When the truth contradicts the “family folklore”; treading carefully around the relatives

One of the unintended consequences of becoming the family historian – as opposed to just collecting and handing down the family stories – is that realities exposed by searching the records don’t always match up with the sometimes cherished stories. While this is really exciting for me, I think it’s proving a bit stressful for my parents who have lived most of their lives with the family folklore.

I started thinking about this a while ago when I was researching my Cruden great grandparents – my mum’s grandparents. I’d discovered that my great granddad, Alexander Cruden, was one of seven kids so I set about finding out what happened to them all. My mum knew about a couple of his sisters and his younger brother who died about the Arctic Convoys in World War II, and told me that one of the sisters had died young “of a broken heart, because she wasn’t allowed to marry the man she wanted to.”

What I discovered wasn’t quite as romantic. Mary (May) Balsillie Cruden, my great, great aunt; died of eclampsia in the Royal Edinburgh Maternity Hospital in February 1921. She was nineteen, worked as a children’s nurse – and was unmarried. Frustratingly, I don’t know for sure if the baby died as well, but I have to assume so because I haven’t been able to find a birth certificate.

My family tree is full of marriages that precede births by only a few weeks, and I’d like to think that the father of her child was ready to “do the right thing”. But, mindful that family stories usually contain at least some truth, I can’t help wondering if the “broken heart” story would have taken hold if May Cruden had left behind a lover or fiancée mourning her death and that of their unborn child.

I don’t have a picture of May Cruden, but have always liked this photo of May’s mother Isabella (nee Wallace) and niece (my grandmother).

A lament to the invisibility of my working-class ancestors.

My husband’s aunt visited today with three CDs of family photos she has scanned and catalogued. We spent much of the afternoon looking at them, and while I’m delighted to now have such a rich photographic record to hand on to my son, it makes me kind of sad to think about the tiny collection of creased and faded photographs I have of my own family. And worse, these photos are all that I have. If there were ever diaries or family bibles, they have either disappeared or are in the possession of distant cousins I probably don’t even know exist. And while I know that grandfathers, great grandfathers and great uncles all served in the military during various wars, their uniforms, pension books and service medals have similarly disappeared.

I’m thinking of this particularly after reading Lynnie57’s lovely post (http://lynnie57.wordpress.com/2012/09/04/the-working-class/) about her working class ancestors. Like Lynn, my family largely consists of generations of Scottish mill and pottery workers, farm labourers and laundresses. For as far back as I’ve looked (only seven generations so far – and that only for one bit of the family); whole branches of the family lived and died within a few miles of each other in the towns and villages of Fife and Angus (they were literally marrying the girl next door)!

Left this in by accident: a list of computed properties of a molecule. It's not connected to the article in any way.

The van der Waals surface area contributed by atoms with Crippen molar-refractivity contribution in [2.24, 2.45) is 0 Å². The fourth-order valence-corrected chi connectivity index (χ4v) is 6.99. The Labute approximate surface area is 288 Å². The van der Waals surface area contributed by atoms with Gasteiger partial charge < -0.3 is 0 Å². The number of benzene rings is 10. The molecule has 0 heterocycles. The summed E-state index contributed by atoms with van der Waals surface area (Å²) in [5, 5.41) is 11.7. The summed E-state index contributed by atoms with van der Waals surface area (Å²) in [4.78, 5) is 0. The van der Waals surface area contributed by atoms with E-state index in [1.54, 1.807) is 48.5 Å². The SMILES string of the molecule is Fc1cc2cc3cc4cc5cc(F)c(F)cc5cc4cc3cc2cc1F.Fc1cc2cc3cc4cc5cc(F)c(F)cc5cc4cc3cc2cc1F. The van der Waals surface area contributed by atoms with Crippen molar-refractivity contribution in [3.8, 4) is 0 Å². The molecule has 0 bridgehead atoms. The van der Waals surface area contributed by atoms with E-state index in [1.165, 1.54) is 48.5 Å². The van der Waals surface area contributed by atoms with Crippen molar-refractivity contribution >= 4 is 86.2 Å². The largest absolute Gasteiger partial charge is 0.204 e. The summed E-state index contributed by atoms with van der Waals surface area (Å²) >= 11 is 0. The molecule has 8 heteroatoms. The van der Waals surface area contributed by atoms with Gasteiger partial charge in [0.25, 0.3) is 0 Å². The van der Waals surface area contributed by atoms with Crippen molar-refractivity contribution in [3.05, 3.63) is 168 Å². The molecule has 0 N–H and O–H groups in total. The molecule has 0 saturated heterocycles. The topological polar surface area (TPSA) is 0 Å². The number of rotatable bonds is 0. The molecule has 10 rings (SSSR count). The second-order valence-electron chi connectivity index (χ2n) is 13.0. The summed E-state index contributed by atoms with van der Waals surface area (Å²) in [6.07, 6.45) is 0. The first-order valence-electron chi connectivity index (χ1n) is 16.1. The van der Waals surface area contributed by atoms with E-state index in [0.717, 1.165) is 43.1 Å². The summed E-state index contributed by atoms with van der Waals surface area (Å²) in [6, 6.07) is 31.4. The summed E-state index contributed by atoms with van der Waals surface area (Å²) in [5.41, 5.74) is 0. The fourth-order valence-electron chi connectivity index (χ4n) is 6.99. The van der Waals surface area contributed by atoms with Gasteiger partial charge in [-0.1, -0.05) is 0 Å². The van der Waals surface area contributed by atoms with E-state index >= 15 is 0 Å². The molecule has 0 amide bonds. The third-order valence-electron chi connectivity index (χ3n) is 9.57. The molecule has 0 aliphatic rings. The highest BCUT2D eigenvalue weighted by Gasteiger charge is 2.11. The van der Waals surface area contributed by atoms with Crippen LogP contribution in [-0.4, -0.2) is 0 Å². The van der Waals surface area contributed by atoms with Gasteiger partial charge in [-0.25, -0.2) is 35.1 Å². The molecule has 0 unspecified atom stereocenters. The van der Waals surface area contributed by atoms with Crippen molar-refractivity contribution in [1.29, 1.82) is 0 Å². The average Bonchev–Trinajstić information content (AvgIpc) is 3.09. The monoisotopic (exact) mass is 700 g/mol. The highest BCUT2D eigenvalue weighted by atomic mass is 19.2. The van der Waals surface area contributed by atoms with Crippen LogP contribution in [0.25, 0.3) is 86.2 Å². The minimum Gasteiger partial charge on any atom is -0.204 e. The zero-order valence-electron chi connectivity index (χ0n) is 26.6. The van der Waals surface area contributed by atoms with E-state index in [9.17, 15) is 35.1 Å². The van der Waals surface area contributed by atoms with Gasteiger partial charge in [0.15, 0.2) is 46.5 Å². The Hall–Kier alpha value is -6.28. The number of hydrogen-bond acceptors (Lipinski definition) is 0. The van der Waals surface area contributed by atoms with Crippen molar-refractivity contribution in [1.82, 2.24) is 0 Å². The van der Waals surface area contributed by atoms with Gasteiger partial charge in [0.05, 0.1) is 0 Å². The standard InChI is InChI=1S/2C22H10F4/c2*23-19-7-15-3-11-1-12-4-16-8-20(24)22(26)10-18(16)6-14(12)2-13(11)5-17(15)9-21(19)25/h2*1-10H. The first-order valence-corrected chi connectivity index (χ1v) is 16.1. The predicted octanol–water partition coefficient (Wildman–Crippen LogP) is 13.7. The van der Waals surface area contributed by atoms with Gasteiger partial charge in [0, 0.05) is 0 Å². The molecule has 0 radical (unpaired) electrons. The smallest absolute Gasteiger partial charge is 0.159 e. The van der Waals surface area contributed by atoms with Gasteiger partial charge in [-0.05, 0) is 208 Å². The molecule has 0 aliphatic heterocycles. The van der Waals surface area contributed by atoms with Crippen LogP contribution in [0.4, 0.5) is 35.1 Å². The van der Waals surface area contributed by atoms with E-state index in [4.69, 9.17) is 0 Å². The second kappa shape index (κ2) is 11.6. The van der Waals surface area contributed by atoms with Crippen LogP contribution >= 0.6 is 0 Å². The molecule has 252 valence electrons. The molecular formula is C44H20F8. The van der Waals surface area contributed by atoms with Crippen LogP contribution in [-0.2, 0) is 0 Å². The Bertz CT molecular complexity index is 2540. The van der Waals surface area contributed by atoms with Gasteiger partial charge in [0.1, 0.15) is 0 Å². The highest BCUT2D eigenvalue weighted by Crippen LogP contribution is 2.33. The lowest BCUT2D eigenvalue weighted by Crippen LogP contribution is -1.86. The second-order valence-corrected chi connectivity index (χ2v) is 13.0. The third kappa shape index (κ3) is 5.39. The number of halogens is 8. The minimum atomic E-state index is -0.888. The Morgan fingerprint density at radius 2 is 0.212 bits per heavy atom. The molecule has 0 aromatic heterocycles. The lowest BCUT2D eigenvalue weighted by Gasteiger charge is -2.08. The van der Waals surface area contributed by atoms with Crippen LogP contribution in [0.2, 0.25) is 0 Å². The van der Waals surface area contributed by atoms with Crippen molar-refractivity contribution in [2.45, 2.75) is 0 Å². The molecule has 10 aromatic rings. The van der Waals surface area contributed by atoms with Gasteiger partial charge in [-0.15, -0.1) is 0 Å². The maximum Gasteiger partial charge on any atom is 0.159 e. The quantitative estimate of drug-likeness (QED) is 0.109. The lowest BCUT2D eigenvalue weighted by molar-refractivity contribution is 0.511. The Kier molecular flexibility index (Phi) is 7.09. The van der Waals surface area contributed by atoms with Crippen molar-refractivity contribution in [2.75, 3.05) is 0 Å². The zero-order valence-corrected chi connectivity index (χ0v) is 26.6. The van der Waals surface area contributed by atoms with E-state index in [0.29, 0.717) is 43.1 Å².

I‘m extraordinarily proud of this solid working class heritage, but the downside of being descended from “ordinary folks” is that they left behind only the faintest traces of themselves. They were born, baptised, married and died; and all I will know of many of them is contained in those few statutory and parish records, and in census returns.

Of course, they were working people, so it’s likely that during their lifetimes, their names and other details would have been recorded in the ledgers and other records of the mills, potteries, factories and landed estates where they worked. And maybe with some luck and enough digging I will be able to identify particular workplaces, and maybe those workplaces will have archives, and maybe one day I will see written in black and white, against the name of my forebears, the tiny sum they were paid for their long hours of back-breaking labour. And I know that then I will weep and give thanks for the privileged life I have led.

And of course there are exceptions; I found a “service record” for my great grandfather who enlisted in the Black Watch and was chucked out after 15 days when they discovered he was under-age. A great grandmother was a teacher before her marriage and I’m hopeful that the Fife county archive will have records of her employment. Less happily, the 1891 census informed me that another great, great grandfather was a patient in the Fife and Kinross Lunatic Asylum; ten years later the next census told me he had moved to the poorhouse. While the granddaughter in me feels the awfulness of this man’s fate, the researcher can’t help but be excited; contact with official agencies (even, sadly, hospitals and poorhouses) offers the possibility of more records and a chance to know more. The trace they left behind is stronger and more enduring.

Great grandmother, Annie Nicholson.

My great grandmother, Annie Nicholson was a teacher before her marriage. I’ve always loved this photo, and can imagine her in front of a classroom.

Patients at Edenhall Hospital for the Limbless, Musselburgh, Scotland.

Ten years after my great grandfather, Alexander Cruden had to leave the Black Watch becuse he was underage, he enlisted again and served as a Gordon Highlander in France during WWI. He was wounded, losing a leg and spent much time subsequently at the Edenhall Hospital in Musselburgh.

I am glad for my husband and son. Thanks to their aunt’s wonderful efforts, they can look into the faces of the past and see themselves. And meantime, I will continue to search, record and connect and hope that in time I will also find more of myself and “the other side” of my son’s heritage.